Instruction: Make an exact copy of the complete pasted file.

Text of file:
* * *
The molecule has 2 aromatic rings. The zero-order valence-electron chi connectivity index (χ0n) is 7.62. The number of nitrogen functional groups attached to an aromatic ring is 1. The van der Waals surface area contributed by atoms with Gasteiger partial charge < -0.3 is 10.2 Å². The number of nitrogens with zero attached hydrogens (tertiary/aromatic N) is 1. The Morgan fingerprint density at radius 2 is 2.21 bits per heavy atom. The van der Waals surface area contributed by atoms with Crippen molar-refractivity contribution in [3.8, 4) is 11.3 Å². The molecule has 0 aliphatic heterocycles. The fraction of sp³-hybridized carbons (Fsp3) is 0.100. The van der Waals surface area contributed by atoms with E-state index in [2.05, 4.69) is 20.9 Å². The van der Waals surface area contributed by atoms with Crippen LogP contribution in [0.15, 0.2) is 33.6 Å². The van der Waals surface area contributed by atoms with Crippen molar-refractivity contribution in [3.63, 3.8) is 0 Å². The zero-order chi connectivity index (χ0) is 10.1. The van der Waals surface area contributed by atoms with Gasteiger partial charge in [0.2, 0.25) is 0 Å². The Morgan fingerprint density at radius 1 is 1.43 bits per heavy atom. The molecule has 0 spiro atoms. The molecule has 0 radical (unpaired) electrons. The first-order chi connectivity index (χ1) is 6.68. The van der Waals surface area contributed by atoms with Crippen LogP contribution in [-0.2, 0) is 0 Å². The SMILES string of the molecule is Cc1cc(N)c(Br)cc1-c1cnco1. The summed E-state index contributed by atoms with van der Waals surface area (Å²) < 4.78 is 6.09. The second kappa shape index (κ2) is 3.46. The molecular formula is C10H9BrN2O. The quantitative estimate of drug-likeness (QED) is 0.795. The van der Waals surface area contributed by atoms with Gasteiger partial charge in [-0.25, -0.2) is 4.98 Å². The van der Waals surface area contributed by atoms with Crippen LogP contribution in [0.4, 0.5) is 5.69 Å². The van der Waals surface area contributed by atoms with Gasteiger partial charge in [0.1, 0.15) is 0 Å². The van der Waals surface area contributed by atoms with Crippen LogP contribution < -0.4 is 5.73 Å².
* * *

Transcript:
The molecule has 2 aromatic rings. The zero-order valence-electron chi connectivity index (χ0n) is 7.62. The number of nitrogen functional groups attached to an aromatic ring is 1. The van der Waals surface area contributed by atoms with Gasteiger partial charge < -0.3 is 10.2 Å². The number of nitrogens with zero attached hydrogens (tertiary/aromatic N) is 1. The Morgan fingerprint density at radius 2 is 2.21 bits per heavy atom. The van der Waals surface area contributed by atoms with Crippen molar-refractivity contribution in [3.8, 4) is 11.3 Å². The molecule has 0 aliphatic heterocycles. The fraction of sp³-hybridized carbons (Fsp3) is 0.100. The van der Waals surface area contributed by atoms with E-state index in [2.05, 4.69) is 20.9 Å². The van der Waals surface area contributed by atoms with Crippen LogP contribution in [0.15, 0.2) is 33.6 Å². The van der Waals surface area contributed by atoms with Crippen molar-refractivity contribution in [3.63, 3.8) is 0 Å². The zero-order chi connectivity index (χ0) is 10.1. The van der Waals surface area contributed by atoms with Gasteiger partial charge in [0.2, 0.25) is 0 Å². The Morgan fingerprint density at radius 1 is 1.43 bits per heavy atom. The molecule has 0 spiro atoms. The molecule has 0 radical (unpaired) electrons. The first-order chi connectivity index (χ1) is 6.68. The van der Waals surface area contributed by atoms with Crippen LogP contribution in [-0.2, 0) is 0 Å². The SMILES string of the molecule is Cc1cc(N)c(Br)cc1-c1cnco1. The summed E-state index contributed by atoms with van der Waals surface area (Å²) < 4.78 is 6.09. The second kappa shape index (κ2) is 3.46. The molecular formula is C10H9BrN2O. The quantitative estimate of drug-likeness (QED) is 0.795. The van der Waals surface area contributed by atoms with Gasteiger partial charge in [-0.25, -0.2) is 4.98 Å². The van der Waals surface area contributed by atoms with Crippen LogP contribution in [0.4, 0.5) is 5.69 Å². The van der Waals surface area contributed by atoms with Gasteiger partial charge in [0.1, 0.15) is 0 Å². The van der Waals surface area contributed by atoms with Crippen LogP contribution < -0.4 is 5.73 Å².